. "Session 5: Microbiology." International Perspectives: The Future of Nonhuman Primate Resources, Proceedings of the Workshop Held April 17-19, 2002 . Washington, DC: The National Academies Press, 2003.
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International Perspectives: The Future of Nonhuman Primate Resources
animal in New England, rabies is relatively low on my differential list. However, certainly in other places in the world, rabies may be much more problematic. Then I think there should be a risk assessment study performed to determine whether that vaccine might be worthwhile to use. A variety of vaccines that have been used in nonhuman primates; however, the efficacy is unknown. I do not think anyone has done studies to show that they are efficacious.
DR. ROBERTS: The second question is for all of the pathologists on the panel. In this session, we have talked about diseases and about the importance of record keeping and allocation of resources. What do you do in terms of banking tissue samples; how long do you keep them? It is a tremendous information database, but it also takes up a lot of space and requires a lot of inventory. Is there any feedback you would like to give on your policies?
DR. BASKIN (Gary Baskin, Tulane National Primate Research Center): We keep blots and slides forever. We keep wet tissues until the case is signed out. On routine animals, animals that are on specific projects, we ask the investigator whether to store the wet tissues after the pathology work is complete. Our problem is storage capacity. We perform approximately 900 micropsies per year. You can imagine the storage problems with those kinds of samples, and we do not keep them.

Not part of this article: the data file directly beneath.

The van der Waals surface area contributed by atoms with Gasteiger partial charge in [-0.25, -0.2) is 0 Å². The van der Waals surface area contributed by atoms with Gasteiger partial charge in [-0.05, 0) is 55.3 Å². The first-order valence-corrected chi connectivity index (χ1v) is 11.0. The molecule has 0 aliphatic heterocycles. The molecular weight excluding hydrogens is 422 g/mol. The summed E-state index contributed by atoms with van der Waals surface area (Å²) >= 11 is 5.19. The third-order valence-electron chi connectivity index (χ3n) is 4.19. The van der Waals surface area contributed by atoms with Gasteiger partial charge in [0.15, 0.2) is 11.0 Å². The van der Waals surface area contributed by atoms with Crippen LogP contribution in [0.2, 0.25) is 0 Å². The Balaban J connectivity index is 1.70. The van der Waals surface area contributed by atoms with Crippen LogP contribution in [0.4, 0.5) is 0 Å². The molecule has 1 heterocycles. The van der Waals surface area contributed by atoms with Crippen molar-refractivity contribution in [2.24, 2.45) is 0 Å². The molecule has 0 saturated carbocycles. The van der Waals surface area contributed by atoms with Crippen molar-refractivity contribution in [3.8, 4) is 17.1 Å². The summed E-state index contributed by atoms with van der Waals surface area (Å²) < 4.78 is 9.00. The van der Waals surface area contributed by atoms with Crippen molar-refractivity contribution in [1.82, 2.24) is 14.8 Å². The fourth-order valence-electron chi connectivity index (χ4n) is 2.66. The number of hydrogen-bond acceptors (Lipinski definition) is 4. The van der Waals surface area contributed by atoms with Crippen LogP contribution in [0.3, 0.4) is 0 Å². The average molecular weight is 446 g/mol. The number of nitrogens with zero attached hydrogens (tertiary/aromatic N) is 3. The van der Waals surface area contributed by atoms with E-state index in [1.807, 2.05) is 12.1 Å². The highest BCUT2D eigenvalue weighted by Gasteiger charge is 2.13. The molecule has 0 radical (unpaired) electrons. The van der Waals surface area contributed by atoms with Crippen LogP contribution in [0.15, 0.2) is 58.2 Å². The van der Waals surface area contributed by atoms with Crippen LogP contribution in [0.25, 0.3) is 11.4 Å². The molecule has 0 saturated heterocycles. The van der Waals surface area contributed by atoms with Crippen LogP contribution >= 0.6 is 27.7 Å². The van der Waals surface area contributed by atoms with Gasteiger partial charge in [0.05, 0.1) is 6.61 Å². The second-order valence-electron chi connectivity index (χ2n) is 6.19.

DR. MANSFIELD: We have a smaller colony and probably do about 300 to 350 micropsies per year. We keep all paraffin-embedded, wet, and frozen tissue, at least as far back as 1988. All animals’ micropsy have both formal and fixed and frozen tissue on them, but it is becoming a space issue for us also.
DR. MOTZEL: We keep all blots and slides, but we routinely dispose of wet tissues after a period of a few years.
PARTICPANT F: I have been working with John Robertson at the Regional College of Veterinary Medicine at Virginia Tech to begin developing a tissue archive for primates. Hopefully it would be possible to develop a repository there, in a relatively low cost area, where additional slides, tissues, and specimens could be stored for any of you. Those of you who have just mentioned some of the problems with repositories eventually will probably be filled. This project is pursuant to our development of a great ape brain bank, which is now being expanded into a CNS tissue repository beyond great apes. I mention it because it has already been very productive, particularly in alliance with some of the human brain banks that are supported under the Alzheimer’s program.